In 2015, the number of infants born with microcephaly increased in Paraíba, Brazil, after a suspected Zika virus outbreak. We did a retrospective case-control investigation to assess the association of microcephaly and Zika virus.


We enrolled cases reported to the national database for microcephaly and born between Aug 1, 2015, and Feb 1, 2016, on the basis of their birth head circumference and total body length. We identified controls from the national birth registry and matched them to cases by location, aiming to enrol a minimum of two controls per case. Mothers of both cases and controls were asked about demographics, exposures, and illnesses and infants were measured at a follow-up visit 1-7 months after birth. We took blood samples from mothers and infants and classified those containing Zika virus IgM and neutralising antibodies as evidence of recent infection. We calculated prevalence of microcephaly and odds ratios (ORs) using a conditional logistic regression model with maximum penalised conditional likelihood, and combined these ORs with exposure probability estimates to determine the attributable risk.


We enrolled 164 of 706 infants with complete information reported with microcephaly at birth, of whom we classified 91 (55%) as having microcephaly on the basis of their birth measurements, 36 (22%) as small, 21 (13%) as disproportionate, and 16 (10%) as not having microcephaly. 43 (26%) of the 164 infants had microcephaly at follow-up for an estimated prevalence of 5·9 per 1000 livebirths. We enrolled 114 control infants matched to the 43 infants classified as having microcephaly at follow-up. Infants with microcephaly at follow-up were more likely than control infants to be younger (OR 0·5, 95% CI 0·4-0·7), have recent Zika virus infection (21·9, 7·0-109·3), or a mother with Zika-like symptoms in the first trimester (6·2, 2·8-15·4). Once Zika virus infection and infant age were controlled for, we found no significant association between microcephaly and maternal demographics, medications, toxins, or other infections. Based on the presence of Zika virus antibodies in infants, we concluded that 35-87% of microcephaly occurring during the time of our investigation in northeast Brazil was attributable to Zika virus. We estimate 2-5 infants per 1000 livebirths in Paraíba had microcephaly attributable to Zika virus.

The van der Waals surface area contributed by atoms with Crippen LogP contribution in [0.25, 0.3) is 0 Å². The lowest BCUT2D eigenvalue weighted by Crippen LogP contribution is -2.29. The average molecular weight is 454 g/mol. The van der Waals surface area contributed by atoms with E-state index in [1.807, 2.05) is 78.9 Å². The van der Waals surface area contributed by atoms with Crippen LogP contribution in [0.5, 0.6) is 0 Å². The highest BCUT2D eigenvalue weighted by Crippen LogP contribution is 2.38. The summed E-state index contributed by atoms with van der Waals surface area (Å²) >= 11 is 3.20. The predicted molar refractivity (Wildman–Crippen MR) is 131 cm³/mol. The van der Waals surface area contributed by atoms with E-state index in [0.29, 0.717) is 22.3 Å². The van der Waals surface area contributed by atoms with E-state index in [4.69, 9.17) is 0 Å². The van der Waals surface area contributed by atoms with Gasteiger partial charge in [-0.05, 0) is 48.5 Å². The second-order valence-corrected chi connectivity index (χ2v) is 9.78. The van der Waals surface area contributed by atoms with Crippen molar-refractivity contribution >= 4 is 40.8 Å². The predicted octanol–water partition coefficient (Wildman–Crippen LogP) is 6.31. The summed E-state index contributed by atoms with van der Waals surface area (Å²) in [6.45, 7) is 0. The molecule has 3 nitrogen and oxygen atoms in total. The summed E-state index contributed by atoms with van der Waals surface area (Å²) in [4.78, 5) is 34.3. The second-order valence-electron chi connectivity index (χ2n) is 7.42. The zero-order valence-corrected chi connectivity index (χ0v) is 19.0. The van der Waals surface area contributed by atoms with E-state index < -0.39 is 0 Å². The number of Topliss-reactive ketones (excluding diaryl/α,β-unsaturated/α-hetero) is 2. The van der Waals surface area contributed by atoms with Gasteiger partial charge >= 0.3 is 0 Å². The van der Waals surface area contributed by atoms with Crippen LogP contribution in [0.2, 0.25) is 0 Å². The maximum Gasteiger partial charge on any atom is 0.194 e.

Time of exposure to Zika virus and evidence of infection in the infants were the only risk factors associated with microcephaly. This investigation has improved understanding of the outbreak of microcephaly in northeast Brazil and highlights the need to obtain multiple measurements after birth to establish if an infant has microcephaly and the need for further research to optimise testing criteria for congenital Zika virus infection.


Centers for Disease Control and Prevention.

Copyright © 2018 Elsevier Ltd. All rights reserved.

PMID: 30169255 DOI: 10.1016/S2352-4642(18)30020-8

Keywords: Zika Virus; Zika Congenital Infection; Microcephaly; Brazil.


The emergence of #Zika virus and its new #clinical #syndromes (Nature, abstract)

[Source: Nature, full page: (LINK). Abstract, edited.]

The emergence of Zika virus and its new clinical syndromes

Theodore C. Pierson &  Michael S. Diamond

Nature, volume 560, pages573–581 (2018)



Zika virus (ZIKV) is a mosquito-transmitted flavivirus that has emerged as a global health threat because of its potential to generate explosive epidemics and ability to cause congenital disease in the context of infection during pregnancy. Whereas much is known about the biology of related flaviviruses, the unique features of ZIKV pathogenesis, including infection of the fetus, persistence in immune-privileged sites and sexual transmission, have presented new challenges. The rapid development of cell culture and animal models has facilitated a new appreciation of ZIKV biology. This knowledge has created opportunities for the development of countermeasures, including multiple ZIKV vaccine candidates, which are advancing through clinical trials. Here we describe the recent advances that have led to a new understanding of the causes and consequences of the ZIKV epidemic.

Keywords: Zika Virus; Zika Congenital Syndrome.